Etihad’s big announcement about the most luxurious travel product in commercial aviation has been all the rage.
I’d love to fly it, but the truth is I’m not going to. It’s way too pricey for me and at this point there’s no reasonable way to access it with miles.
And goodness can striving to book it generate controversy!
It isn’t just ~ $20,000 one-way. It’s also bookable with miles. Just a lot of them.
Note that the Residences are a separate booking class from first class.
The new A380 has a first class (“Apartments”). And it also has a single Residence for up to 2 people.
There are no saver first class awards (“Guest First”) that I’ve seen yet for the Apartments. Each day I’ve searched it shows as unavailable. However — eventually — and once the product rolls out across more planes and more destinations I would expect them to release some award space at the saver level.
Etihad will let you redeem your points as cash, though. In fact they’re an airline that’s one of the furthest along in treating their points as cash. Less than 5000 points will get you a new wallet, for instance, including shipping.
And so it’s not surprising that you can use points for a Residence flight. Here’s what it costs one-way London – Abu Dhabi on the A380.
That’s 2,365,199 Etihad Guest points plus 183.21 British pounds. Because over 2.3 million points isn’t enough to cover the one-way ticket.
Compare that to just 55,243 points for a saver first class award onboard their 777.
The Etihad Residence costs nearly 43 times as many miles as a saver first class seat.
But it is possible to redeem for an A380 residence…
If you must rack up points towards a Residence award, Etihad has a relationship with Abu Dhabi Islamic Bank for a suite of Sharia-compliant cards. Their Visa Platinum has a 50,000 point signup bonus and earns 2.5 points per dollar spent (!) based on current exchange rates (2.5 miles per 4 AED).
That earn rate is probably what won the card a Freddie last month. But personally I’d rather burn the points for traditional first class, or ideally a First Apartment once award space opens up.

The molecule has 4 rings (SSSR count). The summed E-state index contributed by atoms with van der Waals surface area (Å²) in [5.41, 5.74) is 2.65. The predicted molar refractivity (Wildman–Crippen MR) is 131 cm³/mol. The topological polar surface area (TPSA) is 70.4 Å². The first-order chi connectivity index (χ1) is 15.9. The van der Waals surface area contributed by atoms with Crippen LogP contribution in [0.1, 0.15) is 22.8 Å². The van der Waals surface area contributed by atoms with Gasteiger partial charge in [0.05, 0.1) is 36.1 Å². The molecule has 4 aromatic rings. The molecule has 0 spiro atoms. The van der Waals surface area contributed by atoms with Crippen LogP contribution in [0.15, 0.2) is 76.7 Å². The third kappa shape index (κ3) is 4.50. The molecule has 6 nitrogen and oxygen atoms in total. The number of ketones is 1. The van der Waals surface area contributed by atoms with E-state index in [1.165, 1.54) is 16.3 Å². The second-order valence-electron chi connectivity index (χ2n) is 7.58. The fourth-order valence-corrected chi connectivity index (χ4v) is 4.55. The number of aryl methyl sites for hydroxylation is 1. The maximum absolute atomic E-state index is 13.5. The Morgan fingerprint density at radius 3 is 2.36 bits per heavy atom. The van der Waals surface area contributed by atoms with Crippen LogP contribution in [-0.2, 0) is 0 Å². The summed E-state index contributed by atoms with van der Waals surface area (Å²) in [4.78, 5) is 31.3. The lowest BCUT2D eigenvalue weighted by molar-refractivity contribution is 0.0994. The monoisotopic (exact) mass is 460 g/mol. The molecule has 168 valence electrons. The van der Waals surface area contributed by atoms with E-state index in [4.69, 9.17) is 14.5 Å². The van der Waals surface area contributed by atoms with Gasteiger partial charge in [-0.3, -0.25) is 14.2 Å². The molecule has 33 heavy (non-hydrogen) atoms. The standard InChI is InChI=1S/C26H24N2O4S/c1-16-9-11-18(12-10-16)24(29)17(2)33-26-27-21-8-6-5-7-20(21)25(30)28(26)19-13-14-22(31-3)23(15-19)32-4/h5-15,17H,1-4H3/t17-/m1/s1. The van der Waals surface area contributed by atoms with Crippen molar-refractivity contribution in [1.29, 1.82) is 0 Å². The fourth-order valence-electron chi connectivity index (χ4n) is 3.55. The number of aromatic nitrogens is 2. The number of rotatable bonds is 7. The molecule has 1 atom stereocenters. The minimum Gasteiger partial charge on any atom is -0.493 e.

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But is the card churnable? You’d only need to get 47 cards to rack up the miles.
I actually think it’s great that EY at least made it open to points but just like you said in this post, it’s super hard to collect over 2 million miles. Wow. I think what Lucky is doing is clever and innovative and yes I cannot wait to read his review but at the same time, if anyone out there is redeeming points for the Residence, I’d like to hear that person’s story!
If I had that many miles, I think I’d rather pay the $20k, then use my miles for 43 first class seats.
Are Americans eligible for the card? Is there a foreign transaction fee to use it in the US?
I’m waiting for a misfiled fare. One day we may be able to book this for cheap…
If that ADIB card earns bonus miles on gold-plated toilets and Maseratis, I bet a lot of folks will be well on their way to a Residence redemption!
For the price of a fabulous villa in the Maldives for a week, you’re still just riding in an aluminum tube for 12 hours. I guess it’s simply a matter of priorities.
Bizarre that people would pay anything to go to that gaudy sweaty arriviste dump.
@Andrew-If you’re referring to the Maldives, please feel free to substitute “two nights at Cap Ferrat” instead.
@JetAway – for people who can afford that, i don’t think it’s a matter of priorities. they can have both. and then some.
@gary – do you know if “the residence” is for a single pax or can two people share it for the same price? if you can share, then it would be a bargain! 😉
@robert – why limit it to 2? I say get 50 of your closest friends and pack them all into the residence, which then makes it the same cost as that 777 ticket!
I’m sure this would go over well as a story on Al Jazeera: Dual US/Israeli citizen buys residence class for entire US Jewish fraternity (oh, say, let’s pick some kids from one of the most obnoxious ones that gets in trouble all the time….shouldn’t be hard to find that),they are allowed to board because they are just US citizens, but the real plan is……..[finish this with something funny if you have been in a fraternity]
Why isn’t it a round number? And is the 69 at the end a code for what you can do with your guest in the apartment?
How many miles do you earn if you pay cash?
It’s really exciting to me that there is something you and other “flyer experts” will not attain. Ha!